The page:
U.S. Army THEL shoots down mortar rounds

Aug. 30, 2004
Redondo Beach, CA, August 30, 2004--The Tactical High Energy Laser, built by Northrop Grumman Corporation for the U.S. Army, shot down multiple mortar rounds Aug. 24, demonstrating that laser weapons could be applied on the battlefield to protect against common threats.

Redondo Beach, CA, August 30, 2004--The Tactical High Energy Laser, built by Northrop Grumman Corporation for the U.S. Army, shot down multiple mortar rounds Aug. 24, demonstrating that laser weapons could be applied on the battlefield to protect against common threats. In tests representative of actual mortar threat scenarios, the THEL testbed destroyed both single mortar rounds and mortar rounds fired in a salvo at White Sands Missile Range (NM).

The tests were conducted by the Army as part of the Mobile THEL (MTHEL) program. The purpose of the MTHEL program is to develop and test the first mobile Directed Energy weapon system capable of detecting, tracking, engaging, and defeating rockets, artillery, and mortars (RAMs); cruise missiles; short-range ballistic missiles; and unmanned aerial vehicles. The Army is collaborating with the Israeli Ministry of Defense in the execution of the MTHEL program.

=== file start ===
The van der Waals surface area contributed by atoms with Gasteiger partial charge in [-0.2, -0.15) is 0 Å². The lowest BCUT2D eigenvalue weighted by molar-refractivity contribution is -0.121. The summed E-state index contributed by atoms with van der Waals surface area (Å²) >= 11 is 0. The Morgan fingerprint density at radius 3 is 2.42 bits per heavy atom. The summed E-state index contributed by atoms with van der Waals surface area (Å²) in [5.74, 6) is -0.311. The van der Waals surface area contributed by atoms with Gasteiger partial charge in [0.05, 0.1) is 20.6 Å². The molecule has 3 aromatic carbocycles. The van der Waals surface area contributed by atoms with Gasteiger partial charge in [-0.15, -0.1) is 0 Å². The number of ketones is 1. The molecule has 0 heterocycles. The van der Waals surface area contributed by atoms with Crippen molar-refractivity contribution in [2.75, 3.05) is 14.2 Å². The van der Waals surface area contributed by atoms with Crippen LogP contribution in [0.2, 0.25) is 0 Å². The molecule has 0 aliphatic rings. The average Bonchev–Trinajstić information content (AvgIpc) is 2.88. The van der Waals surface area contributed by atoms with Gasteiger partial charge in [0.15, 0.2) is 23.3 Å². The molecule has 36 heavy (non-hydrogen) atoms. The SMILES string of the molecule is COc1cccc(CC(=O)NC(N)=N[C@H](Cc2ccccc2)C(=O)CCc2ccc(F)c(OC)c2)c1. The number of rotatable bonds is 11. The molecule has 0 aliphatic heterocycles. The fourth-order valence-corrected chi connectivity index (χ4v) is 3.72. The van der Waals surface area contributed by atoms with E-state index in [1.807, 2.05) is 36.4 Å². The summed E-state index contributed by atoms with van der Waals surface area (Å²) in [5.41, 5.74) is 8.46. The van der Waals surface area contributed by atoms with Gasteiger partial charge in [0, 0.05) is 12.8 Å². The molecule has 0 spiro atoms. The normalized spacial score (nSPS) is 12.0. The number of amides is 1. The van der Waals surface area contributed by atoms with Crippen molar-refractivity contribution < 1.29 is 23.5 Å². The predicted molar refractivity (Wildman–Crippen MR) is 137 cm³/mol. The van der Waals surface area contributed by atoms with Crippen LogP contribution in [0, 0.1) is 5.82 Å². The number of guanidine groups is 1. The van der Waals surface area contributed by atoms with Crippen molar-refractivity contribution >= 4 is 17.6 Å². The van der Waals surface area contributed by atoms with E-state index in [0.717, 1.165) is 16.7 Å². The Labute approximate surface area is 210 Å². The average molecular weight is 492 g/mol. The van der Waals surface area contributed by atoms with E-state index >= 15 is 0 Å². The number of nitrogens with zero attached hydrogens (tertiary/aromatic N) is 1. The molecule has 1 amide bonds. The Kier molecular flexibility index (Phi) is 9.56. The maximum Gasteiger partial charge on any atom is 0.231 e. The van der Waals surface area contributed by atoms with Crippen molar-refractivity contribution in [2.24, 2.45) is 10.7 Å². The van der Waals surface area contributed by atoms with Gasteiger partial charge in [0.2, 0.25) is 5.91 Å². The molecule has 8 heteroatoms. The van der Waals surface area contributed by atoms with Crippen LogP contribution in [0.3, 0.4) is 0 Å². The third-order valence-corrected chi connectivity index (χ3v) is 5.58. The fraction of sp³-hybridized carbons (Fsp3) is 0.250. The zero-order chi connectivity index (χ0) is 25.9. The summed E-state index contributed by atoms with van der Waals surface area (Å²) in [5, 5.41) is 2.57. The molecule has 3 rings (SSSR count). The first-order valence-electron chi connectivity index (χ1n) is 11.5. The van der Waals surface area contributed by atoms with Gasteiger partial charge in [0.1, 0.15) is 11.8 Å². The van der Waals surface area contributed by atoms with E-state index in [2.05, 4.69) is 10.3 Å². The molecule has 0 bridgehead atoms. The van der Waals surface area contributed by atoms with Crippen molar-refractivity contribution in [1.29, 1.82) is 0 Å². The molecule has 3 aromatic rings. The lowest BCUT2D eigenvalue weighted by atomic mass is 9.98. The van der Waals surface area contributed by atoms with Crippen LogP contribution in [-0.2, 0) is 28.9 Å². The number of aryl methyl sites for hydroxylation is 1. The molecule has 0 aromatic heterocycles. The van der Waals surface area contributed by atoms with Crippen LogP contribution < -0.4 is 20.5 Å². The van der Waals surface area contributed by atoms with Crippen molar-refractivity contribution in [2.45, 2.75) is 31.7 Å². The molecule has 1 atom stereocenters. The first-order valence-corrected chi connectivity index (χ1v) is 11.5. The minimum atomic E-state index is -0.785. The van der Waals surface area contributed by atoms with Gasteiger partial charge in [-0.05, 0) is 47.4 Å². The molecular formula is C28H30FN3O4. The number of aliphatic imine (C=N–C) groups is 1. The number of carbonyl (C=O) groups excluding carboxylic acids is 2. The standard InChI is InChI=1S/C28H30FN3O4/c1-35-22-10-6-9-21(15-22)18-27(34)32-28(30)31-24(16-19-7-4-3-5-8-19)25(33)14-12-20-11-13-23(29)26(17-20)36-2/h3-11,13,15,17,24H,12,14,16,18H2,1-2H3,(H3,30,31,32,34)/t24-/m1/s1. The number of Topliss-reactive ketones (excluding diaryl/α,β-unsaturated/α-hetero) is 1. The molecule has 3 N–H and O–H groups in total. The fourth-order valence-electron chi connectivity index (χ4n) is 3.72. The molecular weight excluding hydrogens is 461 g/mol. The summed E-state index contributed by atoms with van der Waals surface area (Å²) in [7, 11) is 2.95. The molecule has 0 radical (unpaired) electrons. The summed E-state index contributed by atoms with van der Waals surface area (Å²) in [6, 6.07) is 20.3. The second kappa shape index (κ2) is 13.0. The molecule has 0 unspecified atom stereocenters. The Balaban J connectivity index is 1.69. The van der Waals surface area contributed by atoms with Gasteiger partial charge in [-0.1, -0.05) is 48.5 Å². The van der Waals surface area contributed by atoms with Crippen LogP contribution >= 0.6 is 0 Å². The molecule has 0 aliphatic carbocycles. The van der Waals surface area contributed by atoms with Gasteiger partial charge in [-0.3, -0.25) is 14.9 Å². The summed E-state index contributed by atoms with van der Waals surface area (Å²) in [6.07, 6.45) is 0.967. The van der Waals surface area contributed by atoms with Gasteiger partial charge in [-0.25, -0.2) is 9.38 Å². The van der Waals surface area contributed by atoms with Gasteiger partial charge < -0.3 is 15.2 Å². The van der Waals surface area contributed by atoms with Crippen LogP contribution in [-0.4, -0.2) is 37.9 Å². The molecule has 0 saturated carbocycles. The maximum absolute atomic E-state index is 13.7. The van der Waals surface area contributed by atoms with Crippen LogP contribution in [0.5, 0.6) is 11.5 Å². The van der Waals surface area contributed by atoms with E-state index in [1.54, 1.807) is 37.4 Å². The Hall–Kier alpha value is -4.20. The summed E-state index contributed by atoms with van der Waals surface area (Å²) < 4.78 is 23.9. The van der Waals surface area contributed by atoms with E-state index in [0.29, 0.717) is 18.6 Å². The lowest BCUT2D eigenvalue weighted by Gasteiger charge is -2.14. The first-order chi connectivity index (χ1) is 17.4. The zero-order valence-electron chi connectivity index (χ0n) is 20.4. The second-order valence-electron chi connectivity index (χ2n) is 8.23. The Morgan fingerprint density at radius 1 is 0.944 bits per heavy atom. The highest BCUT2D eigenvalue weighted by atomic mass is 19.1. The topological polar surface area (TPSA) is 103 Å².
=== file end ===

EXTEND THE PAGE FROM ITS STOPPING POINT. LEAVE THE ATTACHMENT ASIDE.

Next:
"These successful tests once again prove the versatility of the THEL testbed to counter a wide range of threats, particularly low-tech weapons like mortars," said Patrick Caruana, vice president of Space and Missile Defense for Northrop Grumman Space Technology. "For the first time, we have a way to protect our forces, and those of our allies, against almost daily mortar attacks. Together with the U.S. Army, we have overcome the technical hurdles and we're ready to move laser weapons onto the battlefield."

The THEL testbed has shot down a variety of threats since 2000, ranging from Katyusha rockets to artillery shells and large-caliber rockets, and now mortar threats as well. The THEL demonstrator was designed, developed and produced by a Northrop Grumman-led team of U.S. and Israeli contractors for the U.S. Space & Missile Defense Command (Huntsville, AL), and the Israeli Ministry of Defense. In addition to Northrop Grumman's Space Technology and Mission Systems sectors, U.S. companies involved in testbed development are Ball Aerospace and Brashear LP. Israeli companies that supported THEL ACTD development are Electro-Optic Industries, Israel Aircraft Industries, and Tadiran.

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